A light at the end of the trail in Chambersburg

January 27, 2004|by DON AINES

CHAMBERSBURG, Pa. - Bids for a rail-trail project through downtown Chambersburg could be ready in a few weeks after the Borough Council on Monday night authorized an agreement with the Pennsylvania Department of Transportation for about half the funding.

"Will we see it this year?" Councilman Allen Frantz asked Assistant Borough Manager David Finch.

"We believe so," Finch said of the 1.1-mile project, which has gone through several years of planning and study. He said construction should begin this spring and continue into the summer.

The trail would run from South Street in the south to Commerce Street in the north along a railroad line once used by CSX. It will be partially paved, although the northern section will likely be crushed stone, Finch said. The plan also includes lighting for the path.


"The centerpiece of the trail is a bridge that we're going to refurbish," Finch said.

The trestle crosses the Conococheague Creek near the confluence with Falling Spring, he said.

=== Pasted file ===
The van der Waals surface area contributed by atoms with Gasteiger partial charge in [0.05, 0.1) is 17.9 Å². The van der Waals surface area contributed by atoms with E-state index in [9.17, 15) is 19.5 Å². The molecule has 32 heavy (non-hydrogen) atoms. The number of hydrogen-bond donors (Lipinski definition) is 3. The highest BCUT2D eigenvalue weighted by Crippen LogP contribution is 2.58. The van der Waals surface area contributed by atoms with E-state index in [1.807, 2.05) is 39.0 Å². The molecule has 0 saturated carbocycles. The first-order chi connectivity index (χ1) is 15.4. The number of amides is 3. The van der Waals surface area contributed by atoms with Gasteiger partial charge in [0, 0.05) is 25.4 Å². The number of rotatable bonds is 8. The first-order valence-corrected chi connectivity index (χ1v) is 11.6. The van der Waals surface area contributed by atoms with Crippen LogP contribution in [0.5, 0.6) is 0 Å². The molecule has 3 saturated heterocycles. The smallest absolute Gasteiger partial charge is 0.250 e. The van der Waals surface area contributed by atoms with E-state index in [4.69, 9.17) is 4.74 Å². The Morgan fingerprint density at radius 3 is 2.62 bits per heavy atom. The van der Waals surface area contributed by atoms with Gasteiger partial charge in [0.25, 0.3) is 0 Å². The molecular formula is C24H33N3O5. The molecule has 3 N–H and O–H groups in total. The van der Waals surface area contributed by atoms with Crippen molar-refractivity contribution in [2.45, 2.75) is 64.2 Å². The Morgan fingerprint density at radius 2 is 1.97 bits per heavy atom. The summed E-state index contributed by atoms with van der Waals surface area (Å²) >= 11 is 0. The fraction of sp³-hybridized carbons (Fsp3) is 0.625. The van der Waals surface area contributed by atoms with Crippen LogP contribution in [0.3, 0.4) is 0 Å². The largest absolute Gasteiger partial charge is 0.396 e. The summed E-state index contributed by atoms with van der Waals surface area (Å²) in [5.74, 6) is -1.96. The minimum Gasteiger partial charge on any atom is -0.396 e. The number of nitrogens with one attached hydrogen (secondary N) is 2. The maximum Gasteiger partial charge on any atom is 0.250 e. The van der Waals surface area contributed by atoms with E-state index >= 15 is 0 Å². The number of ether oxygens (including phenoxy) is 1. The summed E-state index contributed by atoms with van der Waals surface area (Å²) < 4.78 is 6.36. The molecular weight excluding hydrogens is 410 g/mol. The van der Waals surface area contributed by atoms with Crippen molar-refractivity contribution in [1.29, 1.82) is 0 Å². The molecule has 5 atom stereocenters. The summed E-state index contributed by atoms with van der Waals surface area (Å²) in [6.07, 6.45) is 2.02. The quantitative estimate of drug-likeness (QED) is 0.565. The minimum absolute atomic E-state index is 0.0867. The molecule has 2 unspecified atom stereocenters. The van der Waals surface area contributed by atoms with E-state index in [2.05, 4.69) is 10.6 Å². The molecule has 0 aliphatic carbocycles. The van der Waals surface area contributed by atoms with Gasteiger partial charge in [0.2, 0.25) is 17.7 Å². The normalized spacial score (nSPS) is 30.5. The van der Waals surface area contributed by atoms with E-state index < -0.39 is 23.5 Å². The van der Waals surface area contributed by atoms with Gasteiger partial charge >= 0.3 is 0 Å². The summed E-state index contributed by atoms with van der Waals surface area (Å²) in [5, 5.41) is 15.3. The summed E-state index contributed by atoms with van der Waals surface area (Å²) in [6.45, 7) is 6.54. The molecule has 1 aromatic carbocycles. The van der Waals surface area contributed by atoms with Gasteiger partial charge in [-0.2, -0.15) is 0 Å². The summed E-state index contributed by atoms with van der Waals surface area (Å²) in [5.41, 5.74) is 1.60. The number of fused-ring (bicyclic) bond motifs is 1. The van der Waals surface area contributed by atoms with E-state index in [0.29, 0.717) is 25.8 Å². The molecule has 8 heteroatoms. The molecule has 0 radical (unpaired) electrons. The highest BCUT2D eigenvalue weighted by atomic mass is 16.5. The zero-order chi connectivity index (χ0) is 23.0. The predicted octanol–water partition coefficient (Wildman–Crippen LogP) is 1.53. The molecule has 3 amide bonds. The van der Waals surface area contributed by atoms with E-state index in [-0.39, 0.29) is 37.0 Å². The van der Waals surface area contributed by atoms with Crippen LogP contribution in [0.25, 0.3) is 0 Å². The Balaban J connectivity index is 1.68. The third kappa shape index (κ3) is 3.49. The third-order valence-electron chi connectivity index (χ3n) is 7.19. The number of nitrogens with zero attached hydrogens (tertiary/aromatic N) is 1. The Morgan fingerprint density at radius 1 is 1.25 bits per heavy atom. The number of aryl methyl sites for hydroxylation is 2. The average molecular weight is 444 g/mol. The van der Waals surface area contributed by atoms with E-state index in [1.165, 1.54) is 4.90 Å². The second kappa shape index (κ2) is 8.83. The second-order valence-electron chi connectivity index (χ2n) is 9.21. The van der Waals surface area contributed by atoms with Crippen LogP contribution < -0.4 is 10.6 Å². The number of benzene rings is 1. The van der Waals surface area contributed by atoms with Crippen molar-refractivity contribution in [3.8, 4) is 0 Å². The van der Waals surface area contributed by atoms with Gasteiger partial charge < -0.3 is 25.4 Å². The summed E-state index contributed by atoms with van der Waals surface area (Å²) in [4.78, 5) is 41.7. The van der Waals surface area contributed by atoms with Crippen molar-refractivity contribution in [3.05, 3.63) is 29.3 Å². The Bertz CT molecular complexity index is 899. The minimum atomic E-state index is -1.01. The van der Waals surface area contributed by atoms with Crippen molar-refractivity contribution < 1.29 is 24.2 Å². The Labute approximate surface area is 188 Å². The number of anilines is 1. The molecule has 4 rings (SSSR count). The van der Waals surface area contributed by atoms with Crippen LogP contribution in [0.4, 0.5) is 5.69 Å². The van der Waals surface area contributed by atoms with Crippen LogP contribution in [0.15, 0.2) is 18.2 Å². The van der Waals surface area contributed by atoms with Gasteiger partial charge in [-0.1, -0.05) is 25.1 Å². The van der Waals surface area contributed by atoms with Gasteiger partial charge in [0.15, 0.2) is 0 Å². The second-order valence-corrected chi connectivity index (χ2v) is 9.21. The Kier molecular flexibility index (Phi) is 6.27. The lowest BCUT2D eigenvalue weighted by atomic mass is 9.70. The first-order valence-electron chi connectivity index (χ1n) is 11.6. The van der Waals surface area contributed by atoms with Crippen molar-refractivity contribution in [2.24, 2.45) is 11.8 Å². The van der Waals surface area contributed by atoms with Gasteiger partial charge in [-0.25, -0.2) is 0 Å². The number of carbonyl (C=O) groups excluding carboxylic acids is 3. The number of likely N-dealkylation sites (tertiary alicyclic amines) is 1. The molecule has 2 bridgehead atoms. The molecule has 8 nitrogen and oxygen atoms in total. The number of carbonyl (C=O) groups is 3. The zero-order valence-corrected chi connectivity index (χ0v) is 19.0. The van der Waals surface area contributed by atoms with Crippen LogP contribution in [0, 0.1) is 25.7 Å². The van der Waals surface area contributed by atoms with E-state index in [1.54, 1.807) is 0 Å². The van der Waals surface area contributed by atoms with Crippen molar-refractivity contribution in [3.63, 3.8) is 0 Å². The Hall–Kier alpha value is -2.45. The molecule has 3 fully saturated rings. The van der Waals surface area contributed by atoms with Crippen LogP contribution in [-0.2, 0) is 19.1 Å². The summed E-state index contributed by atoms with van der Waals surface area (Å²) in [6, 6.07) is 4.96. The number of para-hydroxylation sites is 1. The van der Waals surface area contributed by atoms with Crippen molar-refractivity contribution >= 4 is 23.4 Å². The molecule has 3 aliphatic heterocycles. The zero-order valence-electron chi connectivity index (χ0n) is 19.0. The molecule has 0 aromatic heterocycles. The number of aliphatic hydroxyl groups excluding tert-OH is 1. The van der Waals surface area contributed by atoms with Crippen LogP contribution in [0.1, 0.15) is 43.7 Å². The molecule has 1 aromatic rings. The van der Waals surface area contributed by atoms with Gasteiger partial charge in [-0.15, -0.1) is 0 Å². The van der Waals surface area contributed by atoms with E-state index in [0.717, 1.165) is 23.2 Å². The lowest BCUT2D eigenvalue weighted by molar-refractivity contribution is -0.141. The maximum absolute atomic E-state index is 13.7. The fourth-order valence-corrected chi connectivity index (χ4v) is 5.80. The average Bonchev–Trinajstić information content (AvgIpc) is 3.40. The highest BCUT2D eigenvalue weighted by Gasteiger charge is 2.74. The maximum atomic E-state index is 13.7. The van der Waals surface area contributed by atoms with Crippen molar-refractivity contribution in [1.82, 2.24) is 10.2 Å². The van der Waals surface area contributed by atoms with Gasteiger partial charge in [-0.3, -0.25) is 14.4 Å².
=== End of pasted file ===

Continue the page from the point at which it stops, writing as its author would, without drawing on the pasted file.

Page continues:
Finch said the agreement the council authorized will give the borough access to $331,000 in federal funds through the Department of Transportation for the $665,000 project.

"There's additional money out there that has been promised us by Congressman (Bill) Shuster," Finch said of the balance of $334,000 needed to complete the hiking and biking trail.

The council also told Recreation Department Superintendent Herbert Dolaway to proceed with selecting a consulting firm to conduct a comprehensive recreation, parks and open space plan for the borough.

Dolaway said a recreation advisory committee recommended the $45,000 study go to Architera Inc., one of four firms interviewed for the job. He said the Pennsylvania Department of Conservation and Natural Resources, which provided half the money for the study, has to approve the consultant.

Dolaway said that could take a month or two and he expected the study to take about nine months.

"The Empire State Building was built in a year and a day," said Council President William F. McLaughlin.

He wanted assurances that the study would not drag out for years as did the study for the rail-trail.

Borough attorney Thomas Finucane suggested including "milestones" in the contract so the consulting firm would be paid for completing stages of the study.

Councilman Robert Wareham asked if there would be money to implement any of the recommendations from a study.

Dolaway said the study could be a useful tool in getting access to other grant funds for recreation projects.

The Herald-Mail Articles